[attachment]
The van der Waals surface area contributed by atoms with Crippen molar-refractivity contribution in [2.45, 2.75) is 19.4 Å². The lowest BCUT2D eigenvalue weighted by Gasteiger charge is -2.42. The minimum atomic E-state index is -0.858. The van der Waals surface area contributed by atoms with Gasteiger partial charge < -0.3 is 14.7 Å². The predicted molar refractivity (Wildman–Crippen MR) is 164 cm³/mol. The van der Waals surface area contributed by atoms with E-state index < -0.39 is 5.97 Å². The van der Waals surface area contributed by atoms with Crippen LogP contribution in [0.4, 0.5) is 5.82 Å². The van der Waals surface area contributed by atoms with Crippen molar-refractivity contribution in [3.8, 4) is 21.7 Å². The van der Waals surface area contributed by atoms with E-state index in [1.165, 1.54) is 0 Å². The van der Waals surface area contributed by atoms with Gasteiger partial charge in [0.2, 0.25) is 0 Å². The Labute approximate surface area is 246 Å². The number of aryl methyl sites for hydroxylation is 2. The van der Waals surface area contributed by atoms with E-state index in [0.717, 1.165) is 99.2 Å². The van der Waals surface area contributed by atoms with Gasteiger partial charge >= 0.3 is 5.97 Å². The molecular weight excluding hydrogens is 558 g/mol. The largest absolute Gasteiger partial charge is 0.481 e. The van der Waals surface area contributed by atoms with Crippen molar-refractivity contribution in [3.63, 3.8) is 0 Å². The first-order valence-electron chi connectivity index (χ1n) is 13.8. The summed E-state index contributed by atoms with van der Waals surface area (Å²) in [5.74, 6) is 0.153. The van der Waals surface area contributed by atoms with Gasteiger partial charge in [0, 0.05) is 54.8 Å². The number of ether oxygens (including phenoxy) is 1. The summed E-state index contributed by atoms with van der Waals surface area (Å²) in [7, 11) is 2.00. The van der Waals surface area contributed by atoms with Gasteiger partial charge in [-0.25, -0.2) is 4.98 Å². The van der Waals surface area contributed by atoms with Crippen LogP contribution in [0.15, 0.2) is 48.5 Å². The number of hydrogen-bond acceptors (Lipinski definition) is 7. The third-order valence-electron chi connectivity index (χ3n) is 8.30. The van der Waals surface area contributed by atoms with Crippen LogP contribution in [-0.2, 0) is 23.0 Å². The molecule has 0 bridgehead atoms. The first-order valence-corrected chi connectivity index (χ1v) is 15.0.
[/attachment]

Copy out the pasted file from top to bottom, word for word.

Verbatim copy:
The van der Waals surface area contributed by atoms with Crippen molar-refractivity contribution in [2.45, 2.75) is 19.4 Å². The lowest BCUT2D eigenvalue weighted by Gasteiger charge is -2.42. The minimum atomic E-state index is -0.858. The van der Waals surface area contributed by atoms with Gasteiger partial charge < -0.3 is 14.7 Å². The predicted molar refractivity (Wildman–Crippen MR) is 164 cm³/mol. The van der Waals surface area contributed by atoms with E-state index < -0.39 is 5.97 Å². The van der Waals surface area contributed by atoms with Crippen LogP contribution in [0.4, 0.5) is 5.82 Å². The van der Waals surface area contributed by atoms with Crippen molar-refractivity contribution in [3.8, 4) is 21.7 Å². The van der Waals surface area contributed by atoms with E-state index in [1.165, 1.54) is 0 Å². The van der Waals surface area contributed by atoms with Gasteiger partial charge in [0.2, 0.25) is 0 Å². The Labute approximate surface area is 246 Å². The number of aryl methyl sites for hydroxylation is 2. The van der Waals surface area contributed by atoms with E-state index in [0.717, 1.165) is 99.2 Å². The van der Waals surface area contributed by atoms with Gasteiger partial charge >= 0.3 is 5.97 Å². The molecular weight excluding hydrogens is 558 g/mol. The largest absolute Gasteiger partial charge is 0.481 e. The van der Waals surface area contributed by atoms with Crippen molar-refractivity contribution in [3.63, 3.8) is 0 Å². The first-order valence-electron chi connectivity index (χ1n) is 13.8. The summed E-state index contributed by atoms with van der Waals surface area (Å²) in [5.74, 6) is 0.153. The van der Waals surface area contributed by atoms with Gasteiger partial charge in [0, 0.05) is 54.8 Å². The number of ether oxygens (including phenoxy) is 1. The summed E-state index contributed by atoms with van der Waals surface area (Å²) in [7, 11) is 2.00. The van der Waals surface area contributed by atoms with Gasteiger partial charge in [-0.25, -0.2) is 4.98 Å². The van der Waals surface area contributed by atoms with Crippen LogP contribution in [0.15, 0.2) is 48.5 Å². The number of hydrogen-bond acceptors (Lipinski definition) is 7. The third-order valence-electron chi connectivity index (χ3n) is 8.30. The van der Waals surface area contributed by atoms with Crippen LogP contribution in [-0.2, 0) is 23.0 Å². The molecule has 0 bridgehead atoms. The first-order valence-corrected chi connectivity index (χ1v) is 15.0.